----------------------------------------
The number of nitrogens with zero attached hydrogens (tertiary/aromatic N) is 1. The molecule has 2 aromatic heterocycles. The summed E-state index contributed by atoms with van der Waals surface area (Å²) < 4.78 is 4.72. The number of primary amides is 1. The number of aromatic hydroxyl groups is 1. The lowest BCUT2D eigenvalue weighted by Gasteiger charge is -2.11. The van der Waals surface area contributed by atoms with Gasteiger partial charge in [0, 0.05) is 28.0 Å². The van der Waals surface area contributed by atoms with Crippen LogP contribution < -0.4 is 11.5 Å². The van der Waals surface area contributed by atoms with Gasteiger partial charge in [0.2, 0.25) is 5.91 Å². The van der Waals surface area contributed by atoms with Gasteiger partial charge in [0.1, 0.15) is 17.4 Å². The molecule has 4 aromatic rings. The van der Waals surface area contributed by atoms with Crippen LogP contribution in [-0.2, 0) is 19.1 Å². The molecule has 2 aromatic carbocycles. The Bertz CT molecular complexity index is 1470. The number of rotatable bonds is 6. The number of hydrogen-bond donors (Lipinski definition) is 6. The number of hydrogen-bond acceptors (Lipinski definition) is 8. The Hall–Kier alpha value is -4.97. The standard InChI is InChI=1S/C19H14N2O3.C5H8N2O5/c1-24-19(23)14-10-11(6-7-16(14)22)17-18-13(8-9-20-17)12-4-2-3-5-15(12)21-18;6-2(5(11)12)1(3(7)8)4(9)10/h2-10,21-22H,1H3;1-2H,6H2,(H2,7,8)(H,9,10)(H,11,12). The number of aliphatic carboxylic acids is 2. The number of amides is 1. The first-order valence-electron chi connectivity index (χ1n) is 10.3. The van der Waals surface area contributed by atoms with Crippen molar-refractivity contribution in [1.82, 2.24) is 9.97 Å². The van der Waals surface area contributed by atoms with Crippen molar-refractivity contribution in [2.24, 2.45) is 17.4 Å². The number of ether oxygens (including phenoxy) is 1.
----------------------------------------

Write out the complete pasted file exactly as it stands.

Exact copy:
The number of nitrogens with zero attached hydrogens (tertiary/aromatic N) is 1. The molecule has 2 aromatic heterocycles. The summed E-state index contributed by atoms with van der Waals surface area (Å²) < 4.78 is 4.72. The number of primary amides is 1. The number of aromatic hydroxyl groups is 1. The lowest BCUT2D eigenvalue weighted by Gasteiger charge is -2.11. The van der Waals surface area contributed by atoms with Gasteiger partial charge in [0, 0.05) is 28.0 Å². The van der Waals surface area contributed by atoms with Crippen LogP contribution < -0.4 is 11.5 Å². The van der Waals surface area contributed by atoms with Gasteiger partial charge in [0.2, 0.25) is 5.91 Å². The van der Waals surface area contributed by atoms with Gasteiger partial charge in [0.1, 0.15) is 17.4 Å². The molecule has 4 aromatic rings. The van der Waals surface area contributed by atoms with Crippen LogP contribution in [-0.2, 0) is 19.1 Å². The molecule has 2 aromatic carbocycles. The Bertz CT molecular complexity index is 1470. The number of rotatable bonds is 6. The number of hydrogen-bond donors (Lipinski definition) is 6. The number of hydrogen-bond acceptors (Lipinski definition) is 8. The Hall–Kier alpha value is -4.97. The standard InChI is InChI=1S/C19H14N2O3.C5H8N2O5/c1-24-19(23)14-10-11(6-7-16(14)22)17-18-13(8-9-20-17)12-4-2-3-5-15(12)21-18;6-2(5(11)12)1(3(7)8)4(9)10/h2-10,21-22H,1H3;1-2H,6H2,(H2,7,8)(H,9,10)(H,11,12). The number of aliphatic carboxylic acids is 2. The number of amides is 1. The first-order valence-electron chi connectivity index (χ1n) is 10.3. The van der Waals surface area contributed by atoms with Crippen molar-refractivity contribution in [1.82, 2.24) is 9.97 Å². The van der Waals surface area contributed by atoms with Crippen molar-refractivity contribution in [2.24, 2.45) is 17.4 Å². The number of ether oxygens (including phenoxy) is 1.